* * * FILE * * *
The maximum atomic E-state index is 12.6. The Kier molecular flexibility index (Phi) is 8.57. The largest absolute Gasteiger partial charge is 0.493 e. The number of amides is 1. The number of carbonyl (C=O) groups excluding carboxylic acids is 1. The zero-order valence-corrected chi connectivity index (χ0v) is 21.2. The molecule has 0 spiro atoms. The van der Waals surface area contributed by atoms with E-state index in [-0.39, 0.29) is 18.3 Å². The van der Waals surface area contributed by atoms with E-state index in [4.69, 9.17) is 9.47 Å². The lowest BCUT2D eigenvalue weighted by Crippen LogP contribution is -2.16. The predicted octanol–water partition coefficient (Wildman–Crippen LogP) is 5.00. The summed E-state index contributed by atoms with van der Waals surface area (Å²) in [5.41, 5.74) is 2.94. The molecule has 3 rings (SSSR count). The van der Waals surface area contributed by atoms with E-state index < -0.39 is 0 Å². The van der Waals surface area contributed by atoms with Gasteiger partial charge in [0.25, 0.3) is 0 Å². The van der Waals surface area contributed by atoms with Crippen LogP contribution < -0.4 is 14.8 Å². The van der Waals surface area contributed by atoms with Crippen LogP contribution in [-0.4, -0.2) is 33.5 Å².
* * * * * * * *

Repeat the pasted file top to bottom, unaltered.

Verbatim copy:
The maximum atomic E-state index is 12.6. The Kier molecular flexibility index (Phi) is 8.57. The largest absolute Gasteiger partial charge is 0.493 e. The number of amides is 1. The number of carbonyl (C=O) groups excluding carboxylic acids is 1. The zero-order valence-corrected chi connectivity index (χ0v) is 21.2. The molecule has 0 spiro atoms. The van der Waals surface area contributed by atoms with E-state index in [-0.39, 0.29) is 18.3 Å². The van der Waals surface area contributed by atoms with E-state index in [4.69, 9.17) is 9.47 Å². The lowest BCUT2D eigenvalue weighted by Crippen LogP contribution is -2.16. The predicted octanol–water partition coefficient (Wildman–Crippen LogP) is 5.00. The summed E-state index contributed by atoms with van der Waals surface area (Å²) in [5.41, 5.74) is 2.94. The molecule has 3 rings (SSSR count). The van der Waals surface area contributed by atoms with E-state index < -0.39 is 0 Å². The van der Waals surface area contributed by atoms with Gasteiger partial charge in [0.25, 0.3) is 0 Å². The van der Waals surface area contributed by atoms with Crippen LogP contribution < -0.4 is 14.8 Å². The van der Waals surface area contributed by atoms with Crippen LogP contribution in [-0.4, -0.2) is 33.5 Å².